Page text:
Given that the majority of home renovations require town planning and development approval (let’s assume that yours will too) it is very wise to engage the services of a professional who can guide you through the various stages of the project.

However, depending on your budget and how confident you are about what you want, you can choose a Building Designer or an Architect. Both should be sufficiently skilled to improve the appearance and functionality of your home. A good architect can see the big picture and should be able to identify and create what you want to build. So too can an accomplished, experienced Building Designer. Both should be able to help and you guide you through the town planning process, as well as manage the construction (if you wish) including managing external consultants such as engineers, hiring builders, and managing materials and labour costs.

I have always had a reasonably clear vision of my project outcomes in terms of design, finishes and the budget and I have used the services of both architects and building designers. Those decisions came down to referrals, research, the project itself, and most importantly, interpersonal chemistry. In each case I was pleased with the outcome.
The real differences between the two professions relates to their formal qualifications and their fees.

An architect will have undertaken five or more years of university training and a registration exam before becoming qualified, and will probably be a member of the Australian Institute of Architects. A good architect can bring exciting, original ideas to the table including inside and outside spaces that define you and how you would like to live, arguably creating a more desirable “architecturally designed” product. The talent to create something distinctive and individual does come with a price which is normally set as a percentage of the build cost – anywhere from 10% to 15%. So if for example your renovation budget is $300,000, your architect’s fees could be an additional $30,000 to $45,000.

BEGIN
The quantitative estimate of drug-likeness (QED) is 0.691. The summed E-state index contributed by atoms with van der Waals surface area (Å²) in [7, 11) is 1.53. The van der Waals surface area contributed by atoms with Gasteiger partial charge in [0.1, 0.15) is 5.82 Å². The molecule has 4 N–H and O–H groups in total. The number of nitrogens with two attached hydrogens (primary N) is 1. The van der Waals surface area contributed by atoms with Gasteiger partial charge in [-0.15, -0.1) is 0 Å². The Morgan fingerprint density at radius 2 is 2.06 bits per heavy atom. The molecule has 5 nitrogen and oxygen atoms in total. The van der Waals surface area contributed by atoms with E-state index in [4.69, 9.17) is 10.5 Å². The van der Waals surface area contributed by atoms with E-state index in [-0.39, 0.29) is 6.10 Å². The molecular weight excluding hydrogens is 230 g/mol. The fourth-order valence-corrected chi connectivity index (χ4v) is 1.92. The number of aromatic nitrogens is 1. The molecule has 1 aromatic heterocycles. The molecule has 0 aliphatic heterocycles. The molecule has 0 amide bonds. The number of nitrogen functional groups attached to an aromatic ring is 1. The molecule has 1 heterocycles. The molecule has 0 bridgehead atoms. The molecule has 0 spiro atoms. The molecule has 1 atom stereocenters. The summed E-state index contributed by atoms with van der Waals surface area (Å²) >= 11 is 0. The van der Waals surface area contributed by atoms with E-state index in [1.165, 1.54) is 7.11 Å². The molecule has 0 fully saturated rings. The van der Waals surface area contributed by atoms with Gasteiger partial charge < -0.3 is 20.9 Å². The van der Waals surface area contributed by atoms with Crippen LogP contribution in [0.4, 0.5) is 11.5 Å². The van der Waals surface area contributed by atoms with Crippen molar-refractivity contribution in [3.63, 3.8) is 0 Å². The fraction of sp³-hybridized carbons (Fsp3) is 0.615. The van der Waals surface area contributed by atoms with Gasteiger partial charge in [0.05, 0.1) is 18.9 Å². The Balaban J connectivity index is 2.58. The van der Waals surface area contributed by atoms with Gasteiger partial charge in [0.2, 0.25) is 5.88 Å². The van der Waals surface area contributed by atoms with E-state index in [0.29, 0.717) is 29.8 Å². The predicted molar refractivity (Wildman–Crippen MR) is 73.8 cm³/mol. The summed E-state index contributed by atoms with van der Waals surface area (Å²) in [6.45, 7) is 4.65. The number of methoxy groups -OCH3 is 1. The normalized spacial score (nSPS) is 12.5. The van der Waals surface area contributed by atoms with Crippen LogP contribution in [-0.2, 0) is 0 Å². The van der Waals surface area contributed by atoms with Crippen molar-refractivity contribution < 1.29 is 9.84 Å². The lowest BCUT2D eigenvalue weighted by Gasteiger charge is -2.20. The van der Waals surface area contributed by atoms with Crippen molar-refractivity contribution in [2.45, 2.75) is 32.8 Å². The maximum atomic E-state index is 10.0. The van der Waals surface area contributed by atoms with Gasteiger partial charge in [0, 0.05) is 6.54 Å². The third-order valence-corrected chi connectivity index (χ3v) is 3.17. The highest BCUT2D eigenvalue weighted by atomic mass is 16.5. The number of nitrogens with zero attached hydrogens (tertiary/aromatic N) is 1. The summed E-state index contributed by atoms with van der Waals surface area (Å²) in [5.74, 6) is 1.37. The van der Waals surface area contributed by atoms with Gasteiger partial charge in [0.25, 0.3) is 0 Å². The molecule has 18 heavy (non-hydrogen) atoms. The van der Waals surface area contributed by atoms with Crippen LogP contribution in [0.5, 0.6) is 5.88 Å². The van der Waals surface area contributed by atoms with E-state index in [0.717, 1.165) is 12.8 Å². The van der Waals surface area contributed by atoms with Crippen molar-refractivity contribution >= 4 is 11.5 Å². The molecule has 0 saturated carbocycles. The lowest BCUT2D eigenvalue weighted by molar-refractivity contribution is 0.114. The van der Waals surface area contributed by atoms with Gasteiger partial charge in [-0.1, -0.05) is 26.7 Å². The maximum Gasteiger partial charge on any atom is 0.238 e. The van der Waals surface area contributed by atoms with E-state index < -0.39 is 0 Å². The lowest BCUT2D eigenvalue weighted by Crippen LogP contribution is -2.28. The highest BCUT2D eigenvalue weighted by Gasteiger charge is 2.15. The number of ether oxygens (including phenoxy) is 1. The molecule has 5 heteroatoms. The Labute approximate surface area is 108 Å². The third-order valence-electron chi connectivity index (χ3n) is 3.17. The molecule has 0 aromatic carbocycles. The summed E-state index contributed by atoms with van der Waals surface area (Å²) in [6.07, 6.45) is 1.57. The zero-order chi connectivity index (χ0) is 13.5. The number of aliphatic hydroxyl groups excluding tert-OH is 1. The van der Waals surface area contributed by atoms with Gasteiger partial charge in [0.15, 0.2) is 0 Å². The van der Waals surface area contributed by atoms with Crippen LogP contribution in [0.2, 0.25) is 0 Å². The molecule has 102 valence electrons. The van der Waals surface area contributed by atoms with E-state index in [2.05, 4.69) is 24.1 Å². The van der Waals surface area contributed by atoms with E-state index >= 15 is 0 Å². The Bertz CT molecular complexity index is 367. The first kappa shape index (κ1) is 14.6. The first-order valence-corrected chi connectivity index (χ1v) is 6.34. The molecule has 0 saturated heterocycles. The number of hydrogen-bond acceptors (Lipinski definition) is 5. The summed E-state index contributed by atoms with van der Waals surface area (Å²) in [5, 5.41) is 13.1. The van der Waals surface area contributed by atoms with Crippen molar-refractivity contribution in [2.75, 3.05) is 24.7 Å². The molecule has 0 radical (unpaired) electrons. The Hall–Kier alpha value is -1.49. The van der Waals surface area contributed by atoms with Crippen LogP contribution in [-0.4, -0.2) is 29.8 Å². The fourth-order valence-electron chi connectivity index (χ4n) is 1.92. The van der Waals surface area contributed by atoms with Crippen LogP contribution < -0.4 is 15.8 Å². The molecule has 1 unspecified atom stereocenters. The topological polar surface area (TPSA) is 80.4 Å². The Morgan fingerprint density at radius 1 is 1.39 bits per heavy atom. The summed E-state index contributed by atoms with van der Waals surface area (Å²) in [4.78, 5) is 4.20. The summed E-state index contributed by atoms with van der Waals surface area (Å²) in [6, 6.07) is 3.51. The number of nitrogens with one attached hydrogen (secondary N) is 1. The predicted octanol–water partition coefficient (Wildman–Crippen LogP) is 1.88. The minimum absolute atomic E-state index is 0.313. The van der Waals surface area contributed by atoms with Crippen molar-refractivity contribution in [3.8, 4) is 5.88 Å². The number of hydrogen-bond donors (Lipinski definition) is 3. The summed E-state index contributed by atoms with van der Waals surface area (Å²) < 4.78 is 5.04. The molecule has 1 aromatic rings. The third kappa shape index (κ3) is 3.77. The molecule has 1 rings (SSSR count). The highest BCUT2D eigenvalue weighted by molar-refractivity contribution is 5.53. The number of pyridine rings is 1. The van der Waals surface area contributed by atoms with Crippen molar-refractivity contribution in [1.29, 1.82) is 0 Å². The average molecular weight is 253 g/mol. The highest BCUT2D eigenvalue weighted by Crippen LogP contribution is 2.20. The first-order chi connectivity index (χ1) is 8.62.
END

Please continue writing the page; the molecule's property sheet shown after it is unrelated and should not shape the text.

The mandatory training requirements for a building designer are far less exacting. Most will have completed a tertiary course such as a Diploma in Building Design and should be a registered member of the Building Designers Association. Without doubt, a well-chosen experienced building designer can help bring about an innovative and inventive project. They too can produce inspired, creative solutions. They typically charge at an hourly rate and will be more affordable for some. As a guide, their fees generally come in at less than one third of the cost of an architect.

Both architects and building designers are capable of undertaking on your behalf all of the following – preliminary design brief and preparation, site analysis, design development, recommendations on internal and external finishes, working within the parameters of heritage and residential character zones, planning applications, development of working drawings, tendering and negotiation of contracts, regular site visits, contract administration, and so on.

You can choose which, if not all, of these services you need.

So it’s up to you, but here are some questions that you should ask irrespective of your preference – How many design options will be prepared, presented and revised before additional charges kick in? Are we on the same page with the design ideals? Are planning and development fees included in the price? What about extraordinary council/arbitration negotiations – who would handle those and at what cost? Who will select the finishes? Is the building tendering process included in the price? Who will monitor and administer the construction process? Am I getting good value for my money? Do I feel an immediate personal chemistry with this professional?

This last question is extremely important. You are going to be in this for the long haul, so you must be able to work well together with a synergy of like-minded of ideas. Maybe you want to be intimately involved with the project? If so, you need to feel sure that your architect or building designer will allow and encourage you to regularly engage.

Designing and building an addition to your home can be extraordinarily complex. It will be a sizeable expenditure, so arriving at the right design and operating processes will be very important. Get it wrong and you could be living with your mistakes for a long time! Get it right and it could be the most satisfying experience of your life! Your choice of a professional to work with must come from up front, well-founded, referrals and research, plus as many face to face interviews and meetings as required.

Happy renovating!